When The Call Comes
A Syrian family makes one more risky journey, this time to learn their fate.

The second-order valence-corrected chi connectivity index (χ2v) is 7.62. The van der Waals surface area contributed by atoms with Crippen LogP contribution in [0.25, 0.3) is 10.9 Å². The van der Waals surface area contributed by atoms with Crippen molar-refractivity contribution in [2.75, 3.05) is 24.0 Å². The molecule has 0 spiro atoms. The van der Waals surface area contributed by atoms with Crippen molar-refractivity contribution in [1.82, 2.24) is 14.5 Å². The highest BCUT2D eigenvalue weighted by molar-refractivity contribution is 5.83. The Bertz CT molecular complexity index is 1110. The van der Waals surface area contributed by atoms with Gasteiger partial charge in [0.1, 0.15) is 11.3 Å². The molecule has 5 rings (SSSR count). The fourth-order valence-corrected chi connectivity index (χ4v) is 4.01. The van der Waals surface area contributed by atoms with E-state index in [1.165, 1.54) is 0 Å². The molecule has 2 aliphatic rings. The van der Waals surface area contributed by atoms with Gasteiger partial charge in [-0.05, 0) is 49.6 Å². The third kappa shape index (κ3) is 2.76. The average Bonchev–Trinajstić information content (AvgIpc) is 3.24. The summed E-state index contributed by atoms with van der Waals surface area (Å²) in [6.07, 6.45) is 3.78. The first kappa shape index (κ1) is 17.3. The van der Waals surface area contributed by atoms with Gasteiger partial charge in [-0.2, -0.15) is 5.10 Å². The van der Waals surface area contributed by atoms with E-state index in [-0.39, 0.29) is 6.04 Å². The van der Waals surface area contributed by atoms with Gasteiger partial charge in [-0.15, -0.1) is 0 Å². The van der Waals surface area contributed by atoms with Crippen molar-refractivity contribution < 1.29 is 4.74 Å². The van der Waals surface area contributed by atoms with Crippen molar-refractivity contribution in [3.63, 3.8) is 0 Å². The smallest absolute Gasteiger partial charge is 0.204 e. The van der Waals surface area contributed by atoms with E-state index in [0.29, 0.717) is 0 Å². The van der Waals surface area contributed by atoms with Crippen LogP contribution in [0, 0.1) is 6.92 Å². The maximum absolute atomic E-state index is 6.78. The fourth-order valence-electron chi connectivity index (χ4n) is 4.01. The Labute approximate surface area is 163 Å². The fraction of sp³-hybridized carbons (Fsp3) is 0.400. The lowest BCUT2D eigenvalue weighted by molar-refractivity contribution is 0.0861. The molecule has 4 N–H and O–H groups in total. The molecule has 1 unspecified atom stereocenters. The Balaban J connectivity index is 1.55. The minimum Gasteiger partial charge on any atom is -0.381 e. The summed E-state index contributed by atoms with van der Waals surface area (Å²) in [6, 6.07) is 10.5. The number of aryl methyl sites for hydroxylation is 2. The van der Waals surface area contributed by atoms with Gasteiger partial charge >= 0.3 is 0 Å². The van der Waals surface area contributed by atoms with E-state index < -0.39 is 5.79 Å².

There is no call more important to the Syrian refugee stranded in Greece than the one from the Greek Asylum Service informing her that finally, after months of agonized waiting, there is a European nation willing to take her in. The polite man on the other end of the line won’t name the country; instead, he instructs the refugee to take a chartered bus to Athens for an in-person interview–these usually take place within the next 24 hours. “It is a destiny-defining moment,” says one refugee, who put off buying diapers for his newborn daughter in order to save up for a battery charger for his phone. “You can’t afford to miss that call. You bring your phone with you everywhere you go. You never let it die.” Taimaa Abazli, a 24-year-old mother of two, missed that call. She had a good reason: her 4-month-old daughter Heln had just been diagnosed with an acute bronchial infection, and in the frenzied rush to the hospital she left her phone at the hotel where she and other refugees had been staying. By the time she and her husband Mohannad realized their mistake, it was too late to call the asylum office back. The appointment was scheduled without their being able to explain that the hospital wanted to keep Heln on an IV drip for three days, or that taking the infant on a 10-hour bus ride to Athens might put her at greater risk of developing pneumonia. To Taimaa, nothing was more important than her daughter’s health. Mohannad worried that if they missed the interview, the family’s entire future would be at stake. The couple argued well into the evening, and Mohannad prevailed. Against doctor’s orders, Taimaa checked her daughter out of the hospital, and she and her family boarded the overnight bus to Athens, with Heln bundled up against the cold, still struggling to breathe. Under any other circumstance, Taimaa says, she would be excited to take a journey that promised to reveal, after months of waiting, the first solid glimpse of her future as a legal resident of Europe.
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